World Library  
Flag as Inappropriate
Email this Article

ATP citrate lyase

Article Id: WHEBN0008396468
Reproduction Date:

Title: ATP citrate lyase  
Author: World Heritage Encyclopedia
Language: English
Subject: Glycolysis, Acetyl-CoA, Fatty acid synthesis
Publisher: World Heritage Encyclopedia

ATP citrate lyase

ATP citrate lyase
Symbol ACLY
Entrez HUGO OMIM RefSeq UniProt EC number Locus q21.2

ATP citrate lyase is an enzyme that represents an important step in fatty acid biosynthesis.[2] This step in fatty acid biosynthesis occurs because ATP citrate lyase is the link between the metabolism of carbohydrates (which causes energy) and the production of fatty acids.[1]


ATP citrate lyase is the primary enzyme responsible for the synthesis of cytosolic acetyl-CoA in many tissues. The enzyme is a tetramer of apparently identical subunits. The product, acetyl-CoA, serves several important biosynthetic pathways, including lipogenesis and cholesterogenesis.[3] It is activated by insulin.[4] ATP-citrate lyase is also responsible for catalyzing the conversion of citrate and CoA into acetyl-CoA and oxaloacetate, along with the hydrolysis of ATP.[1]


In the presence of ATP and Coenzyme A, citrate lyase catalyzes the cleavage of citrate to yield acetyl CoA, oxaloacetate, ADP, and orthophosphate:

citrate + ATP + CoA + H2O-->oxaloacetate + Acetyl-CoA + ADP + Pi.

This enzyme was formerly listed as EC[5]


The enzyme is cytosolic in plants[6] and animals.


The enzyme is composed of two subunits in green plants (including Chlorophyceae, Marchantimorpha, Bryopsida, Pinaceae, monocotyledons, and eudicots), species of fungi, Glaucophytes, Chlamydomonas, and prokaryotes.

Animal ACL enzymes are homomeric, presumably an evolutionary fusion of the ACLA and ACLB genes probably occurred early in the evolutionary history of this kingdom.[6]

A structure of human ATP citrate lyase was determined using X-ray diffraction to a resolution of 2.10 Å. The enzyme is composed of two polymer chains which are polypeptides. Chain A of the first polymer is 425 amino acids in length. Chain B of the second polymer is 334 amino acids in length.[1]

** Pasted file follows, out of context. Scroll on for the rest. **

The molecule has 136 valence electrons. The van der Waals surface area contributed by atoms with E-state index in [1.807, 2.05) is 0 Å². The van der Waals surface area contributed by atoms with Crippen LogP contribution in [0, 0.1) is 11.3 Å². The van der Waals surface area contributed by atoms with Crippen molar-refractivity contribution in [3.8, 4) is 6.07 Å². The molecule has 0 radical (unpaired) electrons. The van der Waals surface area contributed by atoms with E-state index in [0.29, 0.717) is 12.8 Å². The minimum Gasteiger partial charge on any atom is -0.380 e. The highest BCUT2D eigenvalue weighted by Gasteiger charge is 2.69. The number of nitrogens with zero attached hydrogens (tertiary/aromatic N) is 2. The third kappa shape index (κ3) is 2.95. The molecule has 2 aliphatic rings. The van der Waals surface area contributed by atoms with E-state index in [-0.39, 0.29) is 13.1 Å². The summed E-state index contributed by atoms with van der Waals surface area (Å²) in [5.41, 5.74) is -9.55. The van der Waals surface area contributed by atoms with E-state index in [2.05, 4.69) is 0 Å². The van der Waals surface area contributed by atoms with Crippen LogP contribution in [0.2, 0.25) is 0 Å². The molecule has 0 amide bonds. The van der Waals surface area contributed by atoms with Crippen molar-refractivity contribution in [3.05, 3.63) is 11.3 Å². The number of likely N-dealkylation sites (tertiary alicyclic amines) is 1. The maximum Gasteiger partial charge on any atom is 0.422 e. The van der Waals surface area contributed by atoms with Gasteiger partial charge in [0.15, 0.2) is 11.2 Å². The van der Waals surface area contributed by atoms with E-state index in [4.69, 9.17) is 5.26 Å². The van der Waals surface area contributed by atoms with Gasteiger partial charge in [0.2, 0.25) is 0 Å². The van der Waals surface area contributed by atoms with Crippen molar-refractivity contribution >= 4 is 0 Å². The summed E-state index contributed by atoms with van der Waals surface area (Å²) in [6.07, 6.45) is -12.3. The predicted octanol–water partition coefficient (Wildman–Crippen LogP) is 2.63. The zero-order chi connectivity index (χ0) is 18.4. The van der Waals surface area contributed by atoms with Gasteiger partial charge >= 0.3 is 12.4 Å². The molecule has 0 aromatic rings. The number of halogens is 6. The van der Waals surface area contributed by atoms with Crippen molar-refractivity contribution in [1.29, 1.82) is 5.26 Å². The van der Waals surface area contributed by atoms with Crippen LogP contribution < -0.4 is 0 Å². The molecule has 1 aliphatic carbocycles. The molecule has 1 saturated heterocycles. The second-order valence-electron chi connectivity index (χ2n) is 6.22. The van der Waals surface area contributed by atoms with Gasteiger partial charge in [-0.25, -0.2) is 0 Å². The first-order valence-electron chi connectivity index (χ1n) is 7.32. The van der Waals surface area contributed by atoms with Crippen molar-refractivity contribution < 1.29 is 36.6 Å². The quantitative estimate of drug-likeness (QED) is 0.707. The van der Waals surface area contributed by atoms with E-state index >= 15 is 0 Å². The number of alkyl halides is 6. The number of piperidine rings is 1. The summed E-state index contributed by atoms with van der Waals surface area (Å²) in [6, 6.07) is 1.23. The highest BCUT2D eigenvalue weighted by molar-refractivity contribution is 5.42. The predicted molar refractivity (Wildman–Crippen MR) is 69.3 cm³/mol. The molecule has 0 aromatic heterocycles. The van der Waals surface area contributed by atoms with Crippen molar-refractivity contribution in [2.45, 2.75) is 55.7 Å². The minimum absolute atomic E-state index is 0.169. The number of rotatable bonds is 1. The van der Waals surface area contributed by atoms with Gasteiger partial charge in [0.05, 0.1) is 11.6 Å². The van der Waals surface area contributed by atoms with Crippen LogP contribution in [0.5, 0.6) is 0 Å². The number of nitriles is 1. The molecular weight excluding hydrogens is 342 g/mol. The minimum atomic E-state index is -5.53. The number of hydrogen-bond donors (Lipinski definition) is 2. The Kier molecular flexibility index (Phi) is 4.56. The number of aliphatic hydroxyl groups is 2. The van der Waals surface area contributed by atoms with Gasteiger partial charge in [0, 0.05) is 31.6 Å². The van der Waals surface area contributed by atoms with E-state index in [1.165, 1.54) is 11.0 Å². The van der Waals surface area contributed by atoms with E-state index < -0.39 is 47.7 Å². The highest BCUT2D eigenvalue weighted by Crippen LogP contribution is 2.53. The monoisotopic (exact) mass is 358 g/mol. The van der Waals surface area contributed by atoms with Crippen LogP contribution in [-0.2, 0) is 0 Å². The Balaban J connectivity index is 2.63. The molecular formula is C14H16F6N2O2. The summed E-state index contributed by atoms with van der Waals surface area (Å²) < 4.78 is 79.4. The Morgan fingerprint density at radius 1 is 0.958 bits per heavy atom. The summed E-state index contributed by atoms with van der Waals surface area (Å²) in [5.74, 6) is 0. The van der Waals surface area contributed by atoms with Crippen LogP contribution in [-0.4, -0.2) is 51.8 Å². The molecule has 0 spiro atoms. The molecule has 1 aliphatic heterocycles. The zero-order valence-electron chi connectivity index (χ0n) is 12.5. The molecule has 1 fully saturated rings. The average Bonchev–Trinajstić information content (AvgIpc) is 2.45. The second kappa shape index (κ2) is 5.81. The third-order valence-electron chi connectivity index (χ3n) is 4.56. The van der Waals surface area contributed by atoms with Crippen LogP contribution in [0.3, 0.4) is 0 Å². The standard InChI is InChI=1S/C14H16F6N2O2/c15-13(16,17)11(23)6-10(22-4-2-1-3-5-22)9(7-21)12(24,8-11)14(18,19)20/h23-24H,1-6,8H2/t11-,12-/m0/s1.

Further reading

External links

  • Medical Subject Headings (MeSH)

This article incorporates text from the United States National Library of Medicine, which is in the public domain.

Ramachandran Plot of ATP Citrate Lyase

This article was sourced from Creative Commons Attribution-ShareAlike License; additional terms may apply. World Heritage Encyclopedia content is assembled from numerous content providers, Open Access Publishing, and in compliance with The Fair Access to Science and Technology Research Act (FASTR), Wikimedia Foundation, Inc., Public Library of Science, The Encyclopedia of Life, Open Book Publishers (OBP), PubMed, U.S. National Library of Medicine, National Center for Biotechnology Information, U.S. National Library of Medicine, National Institutes of Health (NIH), U.S. Department of Health & Human Services, and, which sources content from all federal, state, local, tribal, and territorial government publication portals (.gov, .mil, .edu). Funding for and content contributors is made possible from the U.S. Congress, E-Government Act of 2002.
Crowd sourced content that is contributed to World Heritage Encyclopedia is peer reviewed and edited by our editorial staff to ensure quality scholarly research articles.
By using this site, you agree to the Terms of Use and Privacy Policy. World Heritage Encyclopedia™ is a registered trademark of the World Public Library Association, a non-profit organization.

Copyright © World Library Foundation. All rights reserved. eBooks from Hawaii eBook Library are sponsored by the World Library Foundation,
a 501c(4) Member's Support Non-Profit Organization, and is NOT affiliated with any governmental agency or department.